Wednesday, April 27, 2005

The Bus to Pokhara

April 25
The bus to Pokhara took ten hours. It was a pleasant enough minibus with 32 seats and about 50 people sitting. Christian said someone had a hen with them but I never saw or heard the bird. Some old women were sitting on the floor which made me feel bad but I’m sure they didn’t pay 290 rupees for the trip like we did so I didn’t feel too bad.

The blaring Nepalese music blowing through the speaker above my head was not Christian or my favorite part of the trip. There were probably about 15 or 20 government checkpoints spread across the 150 miles. The guards wear blue fatigues and carry carbines. When we reached the outskirts of Pokhara all the men of fighting age had to get off the bus and walk across a checkpoint on foot for 100 yards. Christian and I were able to stay on the bus. In contrast to India where white skin just makes you a tout target, being a foreigner in Nepal seems like it has a lot of perks. There’s an 11pm curfew in Pokhara but last night our waiter at the Maya Café told us “It’s only for us, for the Nepalese. You can stay out as late as you like, enjoy yourself.”

Krishna, the 25 year old bookstore owner I spoke with today said, “Life is like chocolate box,” when I told him I was traveling for a year. He hadn’t heard of the movie the reference was from but he took the meaning well. “It’s like chocolates for you,” he said. “For us it’s like we live in a cage.” I asked, leadingly, what the difference was between America and Nepal. “It the difference between the sky and the earth,” he said.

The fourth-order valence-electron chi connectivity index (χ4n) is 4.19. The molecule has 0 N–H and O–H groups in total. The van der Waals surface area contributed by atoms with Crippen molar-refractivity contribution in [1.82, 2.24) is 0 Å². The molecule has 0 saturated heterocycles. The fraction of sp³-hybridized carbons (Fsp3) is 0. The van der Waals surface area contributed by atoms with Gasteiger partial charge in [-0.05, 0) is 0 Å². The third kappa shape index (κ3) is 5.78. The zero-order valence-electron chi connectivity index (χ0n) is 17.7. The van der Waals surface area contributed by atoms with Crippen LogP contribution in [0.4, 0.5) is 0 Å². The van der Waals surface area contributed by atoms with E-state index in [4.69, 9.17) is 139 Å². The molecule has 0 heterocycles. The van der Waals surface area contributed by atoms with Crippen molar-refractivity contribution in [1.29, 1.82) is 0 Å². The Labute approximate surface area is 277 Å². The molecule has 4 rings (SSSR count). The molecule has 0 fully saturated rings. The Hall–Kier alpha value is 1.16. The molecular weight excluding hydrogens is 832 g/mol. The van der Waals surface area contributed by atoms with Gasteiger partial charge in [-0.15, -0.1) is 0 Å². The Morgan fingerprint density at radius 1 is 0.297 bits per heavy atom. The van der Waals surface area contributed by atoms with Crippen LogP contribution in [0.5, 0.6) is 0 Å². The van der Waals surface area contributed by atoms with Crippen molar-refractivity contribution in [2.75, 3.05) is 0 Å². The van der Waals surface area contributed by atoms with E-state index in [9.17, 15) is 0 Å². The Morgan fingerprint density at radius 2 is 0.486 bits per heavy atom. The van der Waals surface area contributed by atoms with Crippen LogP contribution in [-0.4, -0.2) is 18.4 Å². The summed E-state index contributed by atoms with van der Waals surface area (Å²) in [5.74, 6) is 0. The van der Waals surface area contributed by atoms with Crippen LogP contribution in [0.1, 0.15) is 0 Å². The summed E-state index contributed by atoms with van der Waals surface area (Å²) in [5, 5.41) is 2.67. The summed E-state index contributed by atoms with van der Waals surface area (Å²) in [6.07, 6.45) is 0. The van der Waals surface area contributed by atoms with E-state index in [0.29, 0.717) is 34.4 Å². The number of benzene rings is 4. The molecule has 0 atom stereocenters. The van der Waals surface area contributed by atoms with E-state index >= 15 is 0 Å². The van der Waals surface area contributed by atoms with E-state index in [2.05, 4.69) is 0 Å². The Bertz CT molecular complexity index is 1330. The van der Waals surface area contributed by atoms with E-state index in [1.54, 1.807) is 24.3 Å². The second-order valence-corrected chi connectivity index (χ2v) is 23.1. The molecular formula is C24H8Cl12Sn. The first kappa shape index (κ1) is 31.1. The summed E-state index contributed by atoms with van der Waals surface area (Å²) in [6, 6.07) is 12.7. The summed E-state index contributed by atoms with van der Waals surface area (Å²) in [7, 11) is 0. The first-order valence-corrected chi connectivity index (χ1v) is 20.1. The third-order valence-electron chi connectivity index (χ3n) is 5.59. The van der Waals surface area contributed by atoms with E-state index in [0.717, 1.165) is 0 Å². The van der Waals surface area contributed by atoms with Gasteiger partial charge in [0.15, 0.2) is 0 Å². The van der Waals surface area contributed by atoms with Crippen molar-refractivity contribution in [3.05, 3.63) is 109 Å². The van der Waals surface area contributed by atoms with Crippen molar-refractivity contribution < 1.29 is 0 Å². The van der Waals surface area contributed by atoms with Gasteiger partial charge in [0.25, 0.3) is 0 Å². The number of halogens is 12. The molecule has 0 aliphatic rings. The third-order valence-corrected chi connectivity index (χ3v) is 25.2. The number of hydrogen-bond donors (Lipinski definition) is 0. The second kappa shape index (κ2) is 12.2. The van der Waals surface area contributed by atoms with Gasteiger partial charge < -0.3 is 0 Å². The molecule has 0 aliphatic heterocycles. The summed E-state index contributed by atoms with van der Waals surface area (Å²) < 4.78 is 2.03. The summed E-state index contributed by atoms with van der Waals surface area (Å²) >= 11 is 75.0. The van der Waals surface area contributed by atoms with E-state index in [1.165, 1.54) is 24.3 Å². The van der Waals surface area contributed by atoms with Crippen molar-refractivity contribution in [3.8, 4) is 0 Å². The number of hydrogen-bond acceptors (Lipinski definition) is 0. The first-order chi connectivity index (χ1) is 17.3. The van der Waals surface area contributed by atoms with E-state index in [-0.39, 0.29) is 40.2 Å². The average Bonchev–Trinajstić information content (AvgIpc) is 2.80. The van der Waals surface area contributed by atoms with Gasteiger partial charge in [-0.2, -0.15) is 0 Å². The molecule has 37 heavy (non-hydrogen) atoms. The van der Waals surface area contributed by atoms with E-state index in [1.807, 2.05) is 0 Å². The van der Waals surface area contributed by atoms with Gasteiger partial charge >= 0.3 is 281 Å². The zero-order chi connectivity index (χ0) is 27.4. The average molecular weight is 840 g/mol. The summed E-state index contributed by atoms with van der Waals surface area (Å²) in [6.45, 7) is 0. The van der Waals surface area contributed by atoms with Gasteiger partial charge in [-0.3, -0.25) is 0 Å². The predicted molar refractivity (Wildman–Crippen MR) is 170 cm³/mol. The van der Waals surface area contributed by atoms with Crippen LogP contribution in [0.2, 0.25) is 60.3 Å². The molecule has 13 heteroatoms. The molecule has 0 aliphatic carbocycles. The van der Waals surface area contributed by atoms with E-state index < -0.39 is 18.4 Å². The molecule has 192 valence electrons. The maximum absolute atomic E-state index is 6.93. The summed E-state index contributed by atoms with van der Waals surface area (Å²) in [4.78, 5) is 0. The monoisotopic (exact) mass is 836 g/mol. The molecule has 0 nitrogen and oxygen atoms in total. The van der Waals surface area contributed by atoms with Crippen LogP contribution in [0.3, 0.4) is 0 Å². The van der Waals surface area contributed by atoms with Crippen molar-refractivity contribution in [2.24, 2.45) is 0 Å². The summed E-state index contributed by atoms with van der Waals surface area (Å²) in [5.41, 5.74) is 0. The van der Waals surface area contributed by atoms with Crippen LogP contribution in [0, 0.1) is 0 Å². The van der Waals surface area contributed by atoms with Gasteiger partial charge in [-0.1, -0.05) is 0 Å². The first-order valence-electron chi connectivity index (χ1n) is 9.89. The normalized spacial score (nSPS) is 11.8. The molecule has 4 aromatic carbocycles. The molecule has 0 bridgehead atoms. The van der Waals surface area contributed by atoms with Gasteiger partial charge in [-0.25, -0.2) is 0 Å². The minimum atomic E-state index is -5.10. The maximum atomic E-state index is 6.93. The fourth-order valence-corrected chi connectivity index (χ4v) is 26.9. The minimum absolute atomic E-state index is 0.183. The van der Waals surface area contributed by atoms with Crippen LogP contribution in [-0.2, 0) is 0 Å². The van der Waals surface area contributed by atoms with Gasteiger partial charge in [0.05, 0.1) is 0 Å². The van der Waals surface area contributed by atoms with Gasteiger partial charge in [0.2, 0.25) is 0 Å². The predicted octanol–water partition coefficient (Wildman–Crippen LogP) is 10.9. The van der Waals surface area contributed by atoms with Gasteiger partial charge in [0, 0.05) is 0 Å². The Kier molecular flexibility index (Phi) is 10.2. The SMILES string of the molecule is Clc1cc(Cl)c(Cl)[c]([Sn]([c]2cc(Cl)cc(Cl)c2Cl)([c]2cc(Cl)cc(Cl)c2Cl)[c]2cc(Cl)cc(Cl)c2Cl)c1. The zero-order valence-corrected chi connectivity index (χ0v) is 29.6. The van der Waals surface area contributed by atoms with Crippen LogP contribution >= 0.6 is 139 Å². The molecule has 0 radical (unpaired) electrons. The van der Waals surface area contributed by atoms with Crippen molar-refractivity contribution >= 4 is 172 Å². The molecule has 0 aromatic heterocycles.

Nepal is in the midst of two years of significant civil strife as Maoist forces are held in check by an increasingly restrictive monarchy. A couple months ago the King fired a bunch of democratically elected officials. Krishna didn’t like that at all but said he thought most of the democratic politicians were crooks anyway. He didn’t fully blame (or credit) the King for the action either, saying he thought someone else was using “a remote control” to influence Nepal. He thought India was most likely to blame but the U.S. and England “are too curious about Nepal too.”

Krishna works in Pokhara where the tourists are. His family is still back in the countryside and he visits them every three or four months. It’s just too expensive to life in Pokhara, he told me. I’m typing this in a guesthouse with big windows, a good bed, and a private bathroom. They brought me a desk to work on and outside my room is a sunny porch. With little negotiation I got the room for $2.15 a night. But Krishna can’t afford to bring his family to live here and that sure makes you feel like you have a lot of chocolate smeared all over your face.


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